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At Melbourne, December 26, 27, 28, 29, 30, 2008. South Africa won by nine wickets. Toss: Australia.
The empire had already crumbled by the time Hashim Amla stroked the winning runs off his pads to seal South Africa's first-ever series victory in Australia. For the home side it was not so much the scale of the defeat but the manner that was so shocking, and at the end Ponting stood amid the rubble with nothing to show for his determined knocks of 101 and 99 but the stigma of being the first Australian captain since Allan Border against West Indies in 1992-93 to preside over a home series defeat.
Few Australians could recall a more dispiriting day's cricket in those 16 years than the third at Melbourne, when Duminy and Steyn - a remarkable rookie and a genuine tailender - humiliated the undermanned and inexperienced bowling attack. They orchestrated a stunning, series-defining turnaround, batting for 238 minutes and 382 deliveries for a partnership of 180, the third-highest ninth-wicket stand in Test history…and Steyn was not done. While the Australians laboured to prise out 11 wickets in the match, Steyn captured ten on his own with high-class pace and swing.
For the second time in a fortnight, Australia gave up a winning position. Some blamed the selectors, who shuffled the deckchairs by replacing the expensive Jason Krejza with a safer but less venomous off-spinner in Nathan Hauritz, and bringing the Tasmanian swing bowler Ben Hilfenhaus into the squad but leaving him out of the starting XI. Lee breaking his left foot was an undeniable case of bad luck, but the mid-Test injury to the struggling spearhead exposed the selectors' bad judgment in choosing a lame Symonds, who they knew would be unable to bowl his mediumpacers. South Africa, observing panic and confusion in the Australian camp, fielded an unchanged team, and insult was added to Australian injury when twelfth man Shane Watson, who had roamed the boundary in place of the injured Lee on the third day, appeared on television the next morning to announce a stress fracture in his back.
Ponting had called on his senior players to step up, and he led the way. He survived a wonderful over from Steyn just before lunch on Boxing Day, when he was squared up and dropped in the slips by McKenzie on 24. It was a dreadful drop, and Ponting went on to an imperious century, his 37th in Tests, passing 1,000 runs at the MCG on the way. He was out to the last ball before tea. Though not everyone followed the captain's example, Clarke's mature 88 from 208 balls and another strong show from the tail lifted the home side to 394. It looked a formidable total when local hero Peter Siddle roared into the Test with three top-order wickets on the second afternoon, and South Africa stumbled to 184 for seven.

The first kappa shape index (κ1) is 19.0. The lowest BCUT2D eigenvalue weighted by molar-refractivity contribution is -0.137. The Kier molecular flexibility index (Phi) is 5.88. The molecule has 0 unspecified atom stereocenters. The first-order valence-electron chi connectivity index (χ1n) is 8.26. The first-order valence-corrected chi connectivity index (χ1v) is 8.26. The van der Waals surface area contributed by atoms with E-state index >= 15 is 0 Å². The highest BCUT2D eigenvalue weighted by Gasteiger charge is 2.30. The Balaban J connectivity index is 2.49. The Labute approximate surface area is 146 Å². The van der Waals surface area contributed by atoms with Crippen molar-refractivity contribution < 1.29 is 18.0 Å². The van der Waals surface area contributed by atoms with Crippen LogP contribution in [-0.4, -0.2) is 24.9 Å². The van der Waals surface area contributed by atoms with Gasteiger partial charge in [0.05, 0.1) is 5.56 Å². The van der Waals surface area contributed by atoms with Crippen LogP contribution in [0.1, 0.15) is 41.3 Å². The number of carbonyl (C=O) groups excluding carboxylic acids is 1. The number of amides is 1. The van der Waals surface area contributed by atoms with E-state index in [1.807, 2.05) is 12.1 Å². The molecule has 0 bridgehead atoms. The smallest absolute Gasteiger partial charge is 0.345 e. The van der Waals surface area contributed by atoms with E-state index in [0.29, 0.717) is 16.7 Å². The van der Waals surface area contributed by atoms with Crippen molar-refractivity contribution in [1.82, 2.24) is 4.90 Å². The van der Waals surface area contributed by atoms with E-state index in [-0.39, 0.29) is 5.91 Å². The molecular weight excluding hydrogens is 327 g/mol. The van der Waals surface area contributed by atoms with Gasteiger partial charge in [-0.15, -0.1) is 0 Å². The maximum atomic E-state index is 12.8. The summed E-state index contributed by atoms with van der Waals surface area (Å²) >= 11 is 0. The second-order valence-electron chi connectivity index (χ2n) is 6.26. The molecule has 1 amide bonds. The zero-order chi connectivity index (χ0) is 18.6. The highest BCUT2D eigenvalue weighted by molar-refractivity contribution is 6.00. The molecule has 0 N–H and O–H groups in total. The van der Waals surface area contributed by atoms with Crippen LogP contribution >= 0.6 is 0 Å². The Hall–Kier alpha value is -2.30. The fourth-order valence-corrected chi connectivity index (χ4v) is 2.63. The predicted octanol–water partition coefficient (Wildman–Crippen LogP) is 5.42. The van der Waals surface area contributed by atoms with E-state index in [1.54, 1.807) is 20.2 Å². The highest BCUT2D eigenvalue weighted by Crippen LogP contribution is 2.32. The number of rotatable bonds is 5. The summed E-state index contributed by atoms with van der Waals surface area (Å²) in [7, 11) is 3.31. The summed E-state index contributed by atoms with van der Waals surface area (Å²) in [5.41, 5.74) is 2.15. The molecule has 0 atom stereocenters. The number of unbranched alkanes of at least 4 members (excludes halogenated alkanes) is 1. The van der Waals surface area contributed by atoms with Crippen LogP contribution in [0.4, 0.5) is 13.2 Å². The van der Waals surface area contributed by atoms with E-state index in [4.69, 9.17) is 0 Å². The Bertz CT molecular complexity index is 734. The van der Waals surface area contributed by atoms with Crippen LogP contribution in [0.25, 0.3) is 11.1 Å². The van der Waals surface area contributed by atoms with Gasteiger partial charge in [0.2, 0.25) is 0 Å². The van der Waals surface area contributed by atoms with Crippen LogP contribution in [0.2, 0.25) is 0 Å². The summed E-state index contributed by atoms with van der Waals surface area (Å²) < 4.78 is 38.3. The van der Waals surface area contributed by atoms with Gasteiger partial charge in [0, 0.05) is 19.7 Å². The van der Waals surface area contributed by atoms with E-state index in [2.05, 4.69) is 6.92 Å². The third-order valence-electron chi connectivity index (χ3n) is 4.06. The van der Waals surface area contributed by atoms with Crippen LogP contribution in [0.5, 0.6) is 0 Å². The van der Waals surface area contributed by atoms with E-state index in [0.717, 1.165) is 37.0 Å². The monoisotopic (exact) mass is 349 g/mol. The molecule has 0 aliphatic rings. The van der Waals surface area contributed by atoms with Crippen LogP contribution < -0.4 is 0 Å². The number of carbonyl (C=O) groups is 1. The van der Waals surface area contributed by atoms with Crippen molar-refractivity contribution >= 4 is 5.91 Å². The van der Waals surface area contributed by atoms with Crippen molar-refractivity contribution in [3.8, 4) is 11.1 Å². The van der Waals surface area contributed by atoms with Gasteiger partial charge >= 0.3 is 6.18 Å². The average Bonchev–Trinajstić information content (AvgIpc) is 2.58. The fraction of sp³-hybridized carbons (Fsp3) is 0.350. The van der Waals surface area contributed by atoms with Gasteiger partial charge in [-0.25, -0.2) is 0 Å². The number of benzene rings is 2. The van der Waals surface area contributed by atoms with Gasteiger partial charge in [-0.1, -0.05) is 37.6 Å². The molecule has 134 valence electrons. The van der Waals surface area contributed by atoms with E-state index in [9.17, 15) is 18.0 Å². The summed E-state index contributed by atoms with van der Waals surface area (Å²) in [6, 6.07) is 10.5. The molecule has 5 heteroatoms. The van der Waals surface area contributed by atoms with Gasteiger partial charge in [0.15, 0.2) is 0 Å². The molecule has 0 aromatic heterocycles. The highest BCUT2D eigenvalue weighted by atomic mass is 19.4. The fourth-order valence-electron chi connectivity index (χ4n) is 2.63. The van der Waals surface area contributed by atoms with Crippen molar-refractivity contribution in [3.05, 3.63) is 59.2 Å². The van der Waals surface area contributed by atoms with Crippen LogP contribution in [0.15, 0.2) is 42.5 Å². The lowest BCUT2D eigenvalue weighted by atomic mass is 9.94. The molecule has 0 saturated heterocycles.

However, the irrepressible tourists lifted themselves off the canvas a second time. There was no hint of panic about Duminy during his delightful 166, just self-assurance, precise strokeplay and trust in his partners. His composure in transforming a daunting deficit into a 65-run lead highlighted the calamity unfolding around him. Australia managed one wicket in the first five hours of the third day, when Harris was caught in the deep off part-time trundler Hussey. Three catches went down, none more embarrassing than when Hussey lost a high ball in the sun, and hopped around as if on hot coals until it landed a metre behind him at deep mid-on. Ponting waited until shortly before tea to introduce Symonds for some gentle off-breaks, and did not use Katich's wrist-spin at all. In a post-play interview, his deputy Clarke admitted the onfield leaders were out of ideas, and referred questions about the bowling selections to the skipper. South Africa's last three partnerships produced 275 runs - only two fewer than the Australian top six.
There was no second-innings batting revival. Hayden made it to 23 before a loose shot to Steyn undid him, and Hussey's horrors continued when a nasty bouncer from Morkel was caught off his helmet, leaving Ponting to play another lone hand. "It meant a lot to me to try and stand up, hold my end up and lead from the front," he said after his agonising dismissal, pushing a Morkel slower ball to short cover for 99. "We have all got to dig as deep as we can tomorrow and try and find some way to dislodge a few of their batsmen and try and get a few nerves going through their change-room." He was only the second man, after Geoff Boycott for England against West Indies at Port-of-Spain in 1973-74, to score a century and 99 in the same Test.
It was wishful thinking, for the days of reopening South African scars were over. Lee bowled on a fractured front foot - which got him into trouble when he bowled McKenzie with a no-ball in the shadow of stumps on the fourth evening - but his valour was in vain, for the remaining 153 runs were chewed up for the loss of just one wicket, a dubious lbw call against Smith after he had taken his run-aggregate for 2008 to 1,656, the third-highest in any calendar year. Before dusk settled on the MCG, and after some celebratory beers, the history-making captain led his team back to the middle of the arena, pointed to the empty grandstands and bellowed several renditions of "You're not singing any more". They weren't singing in the Australian dressing-room, either.
Man of the Match: Dale Steyn